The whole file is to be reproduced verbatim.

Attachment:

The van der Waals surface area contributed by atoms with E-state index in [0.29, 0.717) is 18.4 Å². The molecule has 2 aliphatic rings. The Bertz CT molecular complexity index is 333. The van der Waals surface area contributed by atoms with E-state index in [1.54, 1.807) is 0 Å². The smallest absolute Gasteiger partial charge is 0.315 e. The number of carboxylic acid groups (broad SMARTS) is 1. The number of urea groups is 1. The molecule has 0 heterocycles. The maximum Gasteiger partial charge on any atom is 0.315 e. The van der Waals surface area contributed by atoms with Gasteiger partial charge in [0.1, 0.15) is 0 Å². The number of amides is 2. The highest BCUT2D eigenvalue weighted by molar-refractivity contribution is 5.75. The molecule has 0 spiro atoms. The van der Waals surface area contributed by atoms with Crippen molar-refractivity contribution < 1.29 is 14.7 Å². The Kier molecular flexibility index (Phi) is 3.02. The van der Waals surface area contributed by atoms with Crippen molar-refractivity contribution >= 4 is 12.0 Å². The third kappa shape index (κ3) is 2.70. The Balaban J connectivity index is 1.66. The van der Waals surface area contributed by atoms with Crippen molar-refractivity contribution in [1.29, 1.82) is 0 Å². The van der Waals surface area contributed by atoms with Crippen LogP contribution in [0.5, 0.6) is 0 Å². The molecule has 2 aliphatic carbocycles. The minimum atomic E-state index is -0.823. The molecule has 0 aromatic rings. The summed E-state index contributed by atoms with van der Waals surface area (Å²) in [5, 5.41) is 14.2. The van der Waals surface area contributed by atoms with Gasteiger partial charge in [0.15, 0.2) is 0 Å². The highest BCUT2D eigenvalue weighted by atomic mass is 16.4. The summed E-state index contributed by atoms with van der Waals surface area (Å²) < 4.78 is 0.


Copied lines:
The van der Waals surface area contributed by atoms with E-state index in [0.29, 0.717) is 18.4 Å². The molecule has 2 aliphatic rings. The Bertz CT molecular complexity index is 333. The van der Waals surface area contributed by atoms with E-state index in [1.54, 1.807) is 0 Å². The smallest absolute Gasteiger partial charge is 0.315 e. The number of carboxylic acid groups (broad SMARTS) is 1. The number of urea groups is 1. The molecule has 0 heterocycles. The maximum Gasteiger partial charge on any atom is 0.315 e. The van der Waals surface area contributed by atoms with Gasteiger partial charge in [0.1, 0.15) is 0 Å². The number of amides is 2. The highest BCUT2D eigenvalue weighted by molar-refractivity contribution is 5.75. The molecule has 0 spiro atoms. The van der Waals surface area contributed by atoms with Crippen molar-refractivity contribution < 1.29 is 14.7 Å². The Kier molecular flexibility index (Phi) is 3.02. The van der Waals surface area contributed by atoms with Crippen molar-refractivity contribution >= 4 is 12.0 Å². The third kappa shape index (κ3) is 2.70. The Balaban J connectivity index is 1.66. The van der Waals surface area contributed by atoms with Crippen molar-refractivity contribution in [1.29, 1.82) is 0 Å². The van der Waals surface area contributed by atoms with Crippen LogP contribution in [0.5, 0.6) is 0 Å². The molecule has 2 aliphatic carbocycles. The minimum atomic E-state index is -0.823. The molecule has 0 aromatic rings. The summed E-state index contributed by atoms with van der Waals surface area (Å²) in [5, 5.41) is 14.2. The van der Waals surface area contributed by atoms with Gasteiger partial charge in [0.15, 0.2) is 0 Å². The highest BCUT2D eigenvalue weighted by atomic mass is 16.4. The summed E-state index contributed by atoms with van der Waals surface area (Å²) < 4.78 is 0.